Tomato Troubleshooting

By Bryan Fischer, Curator of Plant Collections and Horticulturist

As temperatures climb, healthy tomatoes grow with vigor. While they won’t yet have ripe fruits (or maybe even flowers!), you should see new growth weekly on your plants. If this doesn’t seem to be the case, you may be experiencing “tomato troubles.”

Broadly speaking, tomato issues fall into two categories: early season problems with the growing environment or, as often occurs later in the season, trouble with pests or pathogens. 

The most common early-season tomato environmental issue in our area is simply underwatering. How can you tell? Plants that are underwatered will not put on mentionable new growth and will look thin or lack vigor. It is relatively difficult to overwater in our climate, so if in doubt, try putting down a soaker hose and running it 3-4 nights weekly for 30 or more minutes.  Watering evenly, regularly, and deeply is key. Wetting only the soil — not the leaves — will also reduce the chances of problems later in the season. Less commonly, soil fertility is the culprit. Soil fertility issues appear as yellowing lower leaves on plants, purpling foliage, and lack of plant vigor. If you suspect fertility is the issue, a soil test through Colorado State University (around $35) is your best bet. Nitrogen is most commonly the limiting nutrient in Front Range garden soils, though dozens of other macro and micronutrients can cause problems, many with overlapping or inconclusive symptom sets. 

Later in the year, it’s common that I begin to get texts or emails with tomato plants experiencing other issues. Typically, these result from pests or pathogens. Identification and management of the former are easier than the latter. Psyllids and aphids are common field pests of tomatoes, and both can be seen with the naked eye; look for winged or unwinged, grey, black, green or orange insects about the size of a comma congregating into herd-like clusters on plant tissues. Both sit on the plant’s surface, usually in branch crotches, new growth points, or sheltered under leaves, where they tap into the plant’s vascular system and drink its juices. A sharp jet of water over the plant, especially into their preferred feeding locations can make quick work of most infestations. Generally, one or two of such treatments are enough to reduce the population to a point where beneficial insects (think lacewing larvae and parasitoid wasps) will manage the population for the rest of the year.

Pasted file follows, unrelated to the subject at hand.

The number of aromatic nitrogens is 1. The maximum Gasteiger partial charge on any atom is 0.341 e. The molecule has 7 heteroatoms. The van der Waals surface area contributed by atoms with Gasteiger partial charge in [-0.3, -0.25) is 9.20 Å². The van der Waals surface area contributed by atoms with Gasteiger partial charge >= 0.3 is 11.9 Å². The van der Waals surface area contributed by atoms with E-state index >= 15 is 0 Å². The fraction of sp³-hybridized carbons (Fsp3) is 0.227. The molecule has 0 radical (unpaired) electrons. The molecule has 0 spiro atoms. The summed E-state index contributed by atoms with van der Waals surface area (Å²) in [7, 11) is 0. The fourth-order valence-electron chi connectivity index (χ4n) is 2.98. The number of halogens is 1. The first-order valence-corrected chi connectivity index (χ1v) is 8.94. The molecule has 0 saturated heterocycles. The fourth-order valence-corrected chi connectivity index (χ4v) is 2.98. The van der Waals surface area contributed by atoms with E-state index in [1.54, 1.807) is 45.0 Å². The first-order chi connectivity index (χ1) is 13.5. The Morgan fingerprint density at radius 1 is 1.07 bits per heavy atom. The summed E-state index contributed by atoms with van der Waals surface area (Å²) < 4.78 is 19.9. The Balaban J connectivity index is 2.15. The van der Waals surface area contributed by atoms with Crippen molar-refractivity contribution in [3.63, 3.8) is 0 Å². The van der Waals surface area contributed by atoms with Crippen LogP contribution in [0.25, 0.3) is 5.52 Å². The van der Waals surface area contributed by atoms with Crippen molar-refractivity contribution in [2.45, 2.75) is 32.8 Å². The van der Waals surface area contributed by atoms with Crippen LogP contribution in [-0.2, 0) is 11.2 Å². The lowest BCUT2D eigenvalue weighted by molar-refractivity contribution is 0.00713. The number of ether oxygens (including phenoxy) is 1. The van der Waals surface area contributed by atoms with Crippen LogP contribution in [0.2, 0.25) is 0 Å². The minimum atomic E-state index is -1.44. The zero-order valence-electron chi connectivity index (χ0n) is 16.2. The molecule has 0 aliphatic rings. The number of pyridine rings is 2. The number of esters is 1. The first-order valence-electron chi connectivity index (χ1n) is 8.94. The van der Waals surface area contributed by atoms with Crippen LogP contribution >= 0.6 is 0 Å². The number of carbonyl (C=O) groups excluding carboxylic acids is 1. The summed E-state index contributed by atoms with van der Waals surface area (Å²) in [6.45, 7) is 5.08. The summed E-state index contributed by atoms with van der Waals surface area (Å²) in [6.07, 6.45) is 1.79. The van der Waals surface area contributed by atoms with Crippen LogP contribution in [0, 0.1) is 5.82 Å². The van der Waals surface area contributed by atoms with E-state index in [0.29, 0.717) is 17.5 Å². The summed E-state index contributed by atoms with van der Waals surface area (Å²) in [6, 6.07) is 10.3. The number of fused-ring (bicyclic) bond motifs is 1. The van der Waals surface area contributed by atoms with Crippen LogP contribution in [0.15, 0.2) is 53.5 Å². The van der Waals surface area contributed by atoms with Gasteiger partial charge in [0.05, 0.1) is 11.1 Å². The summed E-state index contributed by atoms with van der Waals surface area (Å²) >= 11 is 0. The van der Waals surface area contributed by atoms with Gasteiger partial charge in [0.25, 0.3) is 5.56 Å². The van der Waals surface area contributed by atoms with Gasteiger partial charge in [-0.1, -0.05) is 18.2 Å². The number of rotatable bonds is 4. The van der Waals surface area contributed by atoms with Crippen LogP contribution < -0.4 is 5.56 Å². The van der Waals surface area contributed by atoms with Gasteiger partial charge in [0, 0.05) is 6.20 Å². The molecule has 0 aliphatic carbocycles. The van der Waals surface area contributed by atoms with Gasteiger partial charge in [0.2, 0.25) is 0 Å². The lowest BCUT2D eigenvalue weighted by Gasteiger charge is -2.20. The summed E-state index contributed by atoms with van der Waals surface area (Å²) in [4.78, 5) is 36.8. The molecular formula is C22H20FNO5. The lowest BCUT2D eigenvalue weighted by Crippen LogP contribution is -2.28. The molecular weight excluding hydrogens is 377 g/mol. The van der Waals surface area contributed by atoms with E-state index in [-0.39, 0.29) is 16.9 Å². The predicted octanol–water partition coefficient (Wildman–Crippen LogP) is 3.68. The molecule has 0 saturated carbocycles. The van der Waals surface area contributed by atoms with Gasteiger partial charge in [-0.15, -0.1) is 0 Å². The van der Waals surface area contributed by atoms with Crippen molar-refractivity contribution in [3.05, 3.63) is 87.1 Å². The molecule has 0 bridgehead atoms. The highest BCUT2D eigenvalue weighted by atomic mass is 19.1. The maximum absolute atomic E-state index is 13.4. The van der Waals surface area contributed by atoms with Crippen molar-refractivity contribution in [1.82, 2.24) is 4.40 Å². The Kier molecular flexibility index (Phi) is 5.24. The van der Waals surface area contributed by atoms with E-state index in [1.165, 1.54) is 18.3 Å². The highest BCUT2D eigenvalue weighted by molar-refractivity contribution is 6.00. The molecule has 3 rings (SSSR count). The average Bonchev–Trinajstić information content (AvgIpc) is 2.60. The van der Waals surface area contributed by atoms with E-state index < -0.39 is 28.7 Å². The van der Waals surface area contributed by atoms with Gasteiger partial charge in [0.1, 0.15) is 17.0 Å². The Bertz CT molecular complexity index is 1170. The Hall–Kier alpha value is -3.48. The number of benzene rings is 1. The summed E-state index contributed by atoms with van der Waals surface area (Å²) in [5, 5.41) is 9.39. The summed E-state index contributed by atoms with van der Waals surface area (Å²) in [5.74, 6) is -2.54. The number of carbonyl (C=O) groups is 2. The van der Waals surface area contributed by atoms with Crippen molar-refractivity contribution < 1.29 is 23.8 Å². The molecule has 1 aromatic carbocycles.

Things become more challenging if your plants exhibit signs or symptoms of disease. In some cases, such pathogens can be soil-borne (a reason to always rotate your vegetable patch with a four-or-greater year rotation), or they can be vectored by insects or inanimate features of the environment. Hail, for example, can open plant vasculature and allow disease to enter, which is one reason I counsel gardeners to wait a day or two after a hailstorm to begin cleanup. Symptoms of disease include leaves that cup upwards, fruit with splotches or discolored rings, black or yellow spots on foliage, or stems that have dark streaking when cut. In the home garden, most diseased tomatoes are best pulled promptly and discarded, not composted. Be sure to wash your hands and avoid brushing healthy plants on your way through the garden with the sick plant, and always wash your hands before entering the garden if you smoke – a virus borne in dried tobacco vectors easily to tomatoes. 

While most tomato troubles fall into one of the above categories, some cases remain hard to diagnose. If you still question what vexes your vigorless plants, consider contacting Colorado State University Extension. As a land grant institution, a crucial part of the CSU mission is to provide direct feedback to community members for horticultural questions of all kinds, and it’s generally free or very cheap! You can find their contact info with a quick internet search and can easily submit your questions through their online form.

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